A while back, I spent a bit of time digging into the SSH man pages to understand how to configure shortcuts for hosts I frequently log in to remotely. This is far from obvious from reading the man pages, so I thought I’d write up some useful tips here.
First, you need to create an SSH config file. Create the file in
~/.ssh/config, and and make sure the file has read-write permission to only your user. Similarly the directory,
~/.ssh/, must only be accessible to your user.
$ mkdir ~/.ssh/ $ chmod 700 ~/.ssh/ $ touch ~/.ssh/config $ chmod 600 ~/.ssh/config
I had the file secured as ‘700’ on one machine (execute in addition to read-write permission), and the configuration didn’t work at all. Make sure you get the permissions right if SSH appears to be ignoring your configuration.
Now, configure a your favourite hosts in that file. The format is fully described by the
ssh_config (5) man page, but I’ll give you a few examples to get you started. Here is a sample
Host mattryall HostName mattryall.net User mryall Host cac atlassian45 HostName atlassian45.managed.contegix.com Host * User mattr
This example file shows some of the most useful configuration options. First, I’ve configured a global default username of ‘mattr’ for all hosts I log in to. This is at the bottom of the file. Normally SSH will use your current username unless you specify one on the command-line, so setting a global default username is great if you’re using a computer where your username is different to most other systems you have access to.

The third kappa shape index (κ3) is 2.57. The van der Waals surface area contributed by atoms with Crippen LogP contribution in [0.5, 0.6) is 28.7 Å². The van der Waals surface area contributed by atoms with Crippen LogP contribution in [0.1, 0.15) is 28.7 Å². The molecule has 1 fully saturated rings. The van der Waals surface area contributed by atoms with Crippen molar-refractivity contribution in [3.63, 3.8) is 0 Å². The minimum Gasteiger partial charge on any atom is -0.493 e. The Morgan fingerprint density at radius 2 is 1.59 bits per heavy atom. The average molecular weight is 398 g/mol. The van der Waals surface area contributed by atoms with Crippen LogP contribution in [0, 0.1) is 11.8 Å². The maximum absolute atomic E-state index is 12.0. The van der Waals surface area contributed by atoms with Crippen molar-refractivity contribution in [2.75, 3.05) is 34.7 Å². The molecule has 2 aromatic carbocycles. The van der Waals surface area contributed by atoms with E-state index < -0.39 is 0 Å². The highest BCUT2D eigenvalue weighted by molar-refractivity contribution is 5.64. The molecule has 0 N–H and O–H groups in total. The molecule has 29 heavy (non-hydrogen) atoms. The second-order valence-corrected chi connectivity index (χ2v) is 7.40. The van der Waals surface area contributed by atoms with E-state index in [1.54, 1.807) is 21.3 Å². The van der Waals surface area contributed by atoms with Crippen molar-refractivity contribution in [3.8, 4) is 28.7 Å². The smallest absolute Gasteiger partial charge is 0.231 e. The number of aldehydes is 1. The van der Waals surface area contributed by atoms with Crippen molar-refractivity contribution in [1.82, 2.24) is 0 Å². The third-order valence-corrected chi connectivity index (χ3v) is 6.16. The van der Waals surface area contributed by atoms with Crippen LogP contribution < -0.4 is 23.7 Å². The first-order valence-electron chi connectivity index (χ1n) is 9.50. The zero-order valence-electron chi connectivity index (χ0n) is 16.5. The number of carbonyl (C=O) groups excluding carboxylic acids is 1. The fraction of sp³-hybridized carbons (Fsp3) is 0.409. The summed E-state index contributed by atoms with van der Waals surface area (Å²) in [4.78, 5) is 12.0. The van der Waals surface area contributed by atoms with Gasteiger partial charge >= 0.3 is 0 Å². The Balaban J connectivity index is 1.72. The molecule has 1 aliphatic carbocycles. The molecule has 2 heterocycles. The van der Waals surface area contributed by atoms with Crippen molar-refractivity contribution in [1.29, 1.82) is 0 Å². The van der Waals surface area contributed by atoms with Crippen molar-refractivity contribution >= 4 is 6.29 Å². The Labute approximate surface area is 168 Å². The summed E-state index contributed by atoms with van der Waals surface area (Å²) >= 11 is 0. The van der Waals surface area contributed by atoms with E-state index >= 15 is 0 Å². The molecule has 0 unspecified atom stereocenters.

The next section is the configuration for logging into my hosting at mattryall.net. The Host line specifies an alias of ‘mattryall’ which I can use on the command-line to open a connection to the HostName value, ‘mattryall.net’. The User value says connections to this host should use the username ‘mryall’. Now, rather than writing this:
$ ssh firstname.lastname@example.org
I can write this instead:
$ ssh mattryall
Much simpler, and I no longer have to remember my username or what the exact hostname is.
A slightly more complex example is the last one, which provides two aliases ‘cac’ and ‘atlassian45’ for the host atlassian45.managed.contegix.com. This will use my default username to log in. Here again, we replace:
$ ssh email@example.com
with this much shorter alternative:
$ ssh cac
Frequent users of SSH will find this a great time-saver.
Update, 3pm: I forgot to mention that the SSH aliases and usernames configured in
~/.ssh/config also work for
scp. That means the command to download a GC log via SCP from one our servers becomes very easy:
$ scp cac:gc-2008-06-21_044659.log.gz .
All you have to remember (or copy-and-paste) is the file name.
Update, 29 June: The wildcard entry needs to go at the bottom of the file so that it doesn’t override the User option provided by other hosts.